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Using Innovation to Gain Market Share

In the business world, growth is often achieved by executing traditional tactics. Michael Golway, winner of the 2017 YPO Global Innovation Award, suggests another way: innovation.

“If you are not innovating, you will get left behind.”

So says YPO member Michael Golway, President and CEO of Advanced Solutions Inc., a privately held company he acquired in November 2004 and parent company to an aggregate of technology businesses he began building at age 31. He is the lead inventor for the integrated solution of TSIM® software and BioAssemblyBot®, a robotic 3D printing system for human tissue structures for which he received the 2017 YPO Global Innovation Award as part of YPO Innovation Week.

Golway shares his passion for innovation as a tool to create new market share.

How did you first recognize the advantages of expanding your footprint through innovation?

I am an engineer, so I am conditioned to solve problems. Early in my entrepreneurial career it became apparent that growing the business would require us to innovate in ways that solved problems differently. At first, the company was too small to have the resources to do complete paradigm-shift innovation, so we focused on continuous improvement — nothing radical, but we brought value to customers in ways that differentiated us from our competitors.

Today we are still doing continuous improvement (as most businesses do) but we have acquired the resources to focus on radical breakthroughs as well. This approach requires a high tolerance for risk, but I always say: Expect failure, but fail fast forward. In other words, the quicker you realize you are on a path that will not work, the quicker you can move on to one that may lead to greater success.

What is the relationship between innovating and acquiring existing companies?

They complement each other. Sometimes we make acquisitions for subject-matter expertise or technology that enhances something we are working on. Acquisitions can accelerate the pace of innovation and, if done correctly, make the final work product better.

In my career, acquisitions have served to increase customer base and bring new relationships on board. Innovation is slow by nature, although we work every day to get faster. Acquisitions — typically of a known entity with an established business and customer base — can provide a relatively quick source of cash to invest in innovation.

How about pitfalls?

You put capital at risk; you may invest in an innovation that does not work. We have gotten better at this, but it still is a consideration.

Reputational damage is also possible, but I do not worry about it much. We vet our acquisitions in such a way that we have a lot of confidence they will work out. Our innovations have gone through internal testing, so most of the failures have already happened. But, when you put something new into the hands of early adopter customers, anything could happen. I have found that if you set expectations with those customers and you are candid about the kinks still to be fixed, they are eager to play their role in helping you make the product a better solution to their problems.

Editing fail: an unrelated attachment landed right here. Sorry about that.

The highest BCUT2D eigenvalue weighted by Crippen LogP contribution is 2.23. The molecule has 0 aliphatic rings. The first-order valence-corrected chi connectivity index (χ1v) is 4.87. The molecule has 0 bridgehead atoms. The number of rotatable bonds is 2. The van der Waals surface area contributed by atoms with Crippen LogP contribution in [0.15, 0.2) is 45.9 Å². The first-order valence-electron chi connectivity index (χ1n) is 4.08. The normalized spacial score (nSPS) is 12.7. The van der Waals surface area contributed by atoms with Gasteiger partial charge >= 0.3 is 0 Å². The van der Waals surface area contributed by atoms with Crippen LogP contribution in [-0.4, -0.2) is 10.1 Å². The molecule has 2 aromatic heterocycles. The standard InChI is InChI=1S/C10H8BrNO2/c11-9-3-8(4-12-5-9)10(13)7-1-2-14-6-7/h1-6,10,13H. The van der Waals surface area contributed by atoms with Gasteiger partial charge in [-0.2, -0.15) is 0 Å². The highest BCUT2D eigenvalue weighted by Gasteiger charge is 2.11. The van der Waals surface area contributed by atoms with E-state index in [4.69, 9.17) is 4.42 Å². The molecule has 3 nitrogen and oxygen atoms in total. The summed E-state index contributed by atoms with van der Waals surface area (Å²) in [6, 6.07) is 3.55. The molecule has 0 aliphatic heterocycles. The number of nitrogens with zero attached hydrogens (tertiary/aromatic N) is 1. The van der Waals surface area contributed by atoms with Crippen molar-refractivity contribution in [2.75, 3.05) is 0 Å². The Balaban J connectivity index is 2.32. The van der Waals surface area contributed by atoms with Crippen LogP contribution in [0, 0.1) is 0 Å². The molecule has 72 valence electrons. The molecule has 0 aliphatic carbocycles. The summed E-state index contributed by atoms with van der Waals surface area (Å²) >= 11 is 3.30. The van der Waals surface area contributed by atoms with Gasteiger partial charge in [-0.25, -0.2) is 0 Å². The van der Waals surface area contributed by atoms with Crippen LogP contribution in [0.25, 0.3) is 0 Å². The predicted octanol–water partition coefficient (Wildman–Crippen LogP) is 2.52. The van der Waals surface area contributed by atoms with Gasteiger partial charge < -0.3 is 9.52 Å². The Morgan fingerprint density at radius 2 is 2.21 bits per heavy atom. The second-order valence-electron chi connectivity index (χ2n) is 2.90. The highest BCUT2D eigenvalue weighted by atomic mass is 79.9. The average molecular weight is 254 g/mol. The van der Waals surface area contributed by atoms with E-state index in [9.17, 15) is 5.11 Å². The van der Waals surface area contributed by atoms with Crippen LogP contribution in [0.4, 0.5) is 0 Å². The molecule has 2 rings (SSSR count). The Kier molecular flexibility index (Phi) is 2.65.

How do you lead a staff that shares your innovation mindset?

A lot of my time is spent creating an environment in which the brilliant scientists and engineers in the company can do their best work. I also keep them informed about customer feedback on our products, which helps them make the products better.

Despite the benefits of innovation, are there still times to go head to head with competitors?

Competition makes us better. When we innovate, we have a short window during which perhaps no competitor has what we have. But then someone will create a slight derivative of our product and suddenly we are old news. Innovation is a constant cycle, but we embrace it.

What advice would you give other business leaders about using innovation to grow their companies?

Innovation is the key to longevity for a business. If you are not innovating, eventually competitors will take market share away from you. Develop a focused strategy around innovation, based on an understanding of the level of innovation you are undertaking: continuous improvement or breakthrough. If you are in continuous improvement mode, be sure you are improving a product that customers want; there may be someone out there who is solving their problem better, faster and more cost-effectively. Finally, talk to your customers. Understanding their problems is the only way you can solve them.

Jane Seago is a business writer who focuses on topics related to governance, risk and compliance. Her work has appeared in publications targeted to insurance, internal audit, cloud computing, association management, IT governance, information systems audit and information security readerships.